Hasami Porcelain: This village hosts huge kilns and a 400-year history

Hasami Porcelain: This village hosts huge kilns and a 400-year history

by Neal Dang
Japan Travel

After spending a day in Hasami and coming back to Saga City, I missed the fresh air, beautiful landscape with terraced rice fields, the colorful porcelain, and the hospitality of the people in Hasami. This small town in Nagasaki, near Arita, is the birthplace of Japanese ceramics and the origin of the most famous porcelain in Japan.

The Korean potter Ri Yukei first made Hasami porcelain (also called Hasami-yaki) in 1599 and production has continued without interruption until today. Hasami-yaki was commonly referred to as Imari-yaki or Arita-yaki in the Edo period due to being shipped through Arita and out of the nearby port of Imari. Even today, Hasami porcelain is not well known by its proper name.

The blue designs with finely and elegantly carved grass and flower patterns under transparent greenish-blue glaze on white backgrounds characterize Hasami porcelain. In some cases, it has three-dimensional peony flowers, plum tree branches and shells on the surface. These traits established a reputation of high artistic quality for Hasami porcelain early on in its history. In the subsequent 400 years, Hasami porcelain has experienced many ups and downs, including the start of its mass production (known as Kurawanka-syle dishes) at the end of the 17th century, but it has always maintained the high quality that made it famous. Internationally, the porcelain proves popular with more than just collectors and people using it in their homes. Many tableware products from Hasami have been introduced to restaurants in the USA, for example.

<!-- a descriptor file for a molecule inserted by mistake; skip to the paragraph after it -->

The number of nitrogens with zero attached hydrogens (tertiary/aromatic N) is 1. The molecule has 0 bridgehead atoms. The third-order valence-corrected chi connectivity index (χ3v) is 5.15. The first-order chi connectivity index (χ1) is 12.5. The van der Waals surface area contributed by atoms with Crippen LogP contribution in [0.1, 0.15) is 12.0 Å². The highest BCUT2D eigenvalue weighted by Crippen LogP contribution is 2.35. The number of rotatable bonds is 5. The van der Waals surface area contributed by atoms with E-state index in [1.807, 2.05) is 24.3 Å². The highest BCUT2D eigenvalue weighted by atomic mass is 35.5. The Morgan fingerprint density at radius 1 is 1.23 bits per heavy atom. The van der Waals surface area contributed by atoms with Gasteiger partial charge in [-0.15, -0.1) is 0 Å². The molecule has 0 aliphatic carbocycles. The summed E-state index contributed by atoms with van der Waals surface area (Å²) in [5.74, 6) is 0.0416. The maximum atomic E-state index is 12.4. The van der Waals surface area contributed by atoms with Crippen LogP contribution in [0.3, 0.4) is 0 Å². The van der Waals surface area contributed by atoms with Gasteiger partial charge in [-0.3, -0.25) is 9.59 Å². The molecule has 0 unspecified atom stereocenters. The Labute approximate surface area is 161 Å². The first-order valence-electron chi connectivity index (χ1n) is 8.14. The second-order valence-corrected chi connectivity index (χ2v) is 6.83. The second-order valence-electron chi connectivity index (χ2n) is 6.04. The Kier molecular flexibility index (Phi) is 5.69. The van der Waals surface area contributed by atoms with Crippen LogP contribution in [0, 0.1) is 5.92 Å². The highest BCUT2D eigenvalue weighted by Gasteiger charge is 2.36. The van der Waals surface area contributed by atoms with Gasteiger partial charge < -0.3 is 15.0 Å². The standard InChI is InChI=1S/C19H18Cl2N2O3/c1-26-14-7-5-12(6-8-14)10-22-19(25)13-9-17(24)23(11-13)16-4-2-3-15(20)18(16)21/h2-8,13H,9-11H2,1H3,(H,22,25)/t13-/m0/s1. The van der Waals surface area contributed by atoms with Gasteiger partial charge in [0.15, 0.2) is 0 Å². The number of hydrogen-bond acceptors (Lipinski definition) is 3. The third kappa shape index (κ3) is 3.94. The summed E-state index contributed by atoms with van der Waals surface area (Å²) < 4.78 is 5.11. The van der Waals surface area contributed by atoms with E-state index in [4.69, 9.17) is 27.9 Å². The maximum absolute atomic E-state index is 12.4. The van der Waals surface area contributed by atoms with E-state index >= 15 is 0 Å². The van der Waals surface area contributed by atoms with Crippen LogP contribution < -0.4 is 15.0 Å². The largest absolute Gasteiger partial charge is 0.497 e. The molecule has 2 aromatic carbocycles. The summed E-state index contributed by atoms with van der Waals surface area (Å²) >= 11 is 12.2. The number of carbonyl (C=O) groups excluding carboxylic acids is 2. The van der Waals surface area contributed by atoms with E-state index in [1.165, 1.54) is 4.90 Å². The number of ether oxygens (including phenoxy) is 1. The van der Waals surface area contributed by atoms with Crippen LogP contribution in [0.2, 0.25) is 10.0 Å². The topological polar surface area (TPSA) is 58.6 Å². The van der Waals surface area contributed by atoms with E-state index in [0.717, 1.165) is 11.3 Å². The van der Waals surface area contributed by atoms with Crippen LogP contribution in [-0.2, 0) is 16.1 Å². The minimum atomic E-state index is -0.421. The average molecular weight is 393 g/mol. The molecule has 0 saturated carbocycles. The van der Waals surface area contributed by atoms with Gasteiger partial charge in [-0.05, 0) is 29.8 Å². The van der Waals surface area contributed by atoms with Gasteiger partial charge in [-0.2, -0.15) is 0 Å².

The area near Mt. Nakao, or Nakaoyama, hosts five ancient, enormous horizontal-draft kilns that remain deep in the hills southeast of central Hasami. Along the narrow alleys running through the village, there are seventeen kilns and pottery houses built side by side, so close together that the roofs nearly touch each other. Bamboo forests and cherry trees line the main road, which leads uphill to the mountain. Hence, Nakaoyama is an ideal environment for the manufacture of porcelain since it provides the necessary natural resources such as porcelain stone, water, wood for fuel, and suitable locations for horizontal draft kilns.

Over the centuries, Hasami porcelain has become more popular domestically and internationally. Today it exists in a variety of designs both traditional and contemporary by mixing historic and modern forms.

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